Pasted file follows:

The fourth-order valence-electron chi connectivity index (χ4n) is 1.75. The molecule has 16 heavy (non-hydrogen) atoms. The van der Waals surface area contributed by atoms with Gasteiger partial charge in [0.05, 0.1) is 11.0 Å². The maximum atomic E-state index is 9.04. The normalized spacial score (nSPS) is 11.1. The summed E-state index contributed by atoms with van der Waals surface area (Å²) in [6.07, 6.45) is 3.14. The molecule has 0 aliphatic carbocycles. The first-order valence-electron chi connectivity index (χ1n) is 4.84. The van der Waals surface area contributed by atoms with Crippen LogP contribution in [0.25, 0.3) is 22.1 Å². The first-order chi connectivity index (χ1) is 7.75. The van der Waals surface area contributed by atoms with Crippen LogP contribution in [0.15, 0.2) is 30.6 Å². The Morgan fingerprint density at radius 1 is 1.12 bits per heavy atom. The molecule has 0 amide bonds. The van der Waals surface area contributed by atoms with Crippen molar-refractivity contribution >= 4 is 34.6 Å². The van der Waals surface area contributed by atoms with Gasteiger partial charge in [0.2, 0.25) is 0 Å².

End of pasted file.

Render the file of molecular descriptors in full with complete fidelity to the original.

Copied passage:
The fourth-order valence-electron chi connectivity index (χ4n) is 1.75. The molecule has 16 heavy (non-hydrogen) atoms. The van der Waals surface area contributed by atoms with Gasteiger partial charge in [0.05, 0.1) is 11.0 Å². The maximum atomic E-state index is 9.04. The normalized spacial score (nSPS) is 11.1. The summed E-state index contributed by atoms with van der Waals surface area (Å²) in [6.07, 6.45) is 3.14. The molecule has 0 aliphatic carbocycles. The first-order valence-electron chi connectivity index (χ1n) is 4.84. The van der Waals surface area contributed by atoms with Crippen LogP contribution in [0.25, 0.3) is 22.1 Å². The first-order chi connectivity index (χ1) is 7.75. The van der Waals surface area contributed by atoms with Crippen LogP contribution in [0.15, 0.2) is 30.6 Å². The Morgan fingerprint density at radius 1 is 1.12 bits per heavy atom. The molecule has 0 amide bonds. The van der Waals surface area contributed by atoms with Crippen molar-refractivity contribution >= 4 is 34.6 Å². The van der Waals surface area contributed by atoms with Gasteiger partial charge in [0.2, 0.25) is 0 Å².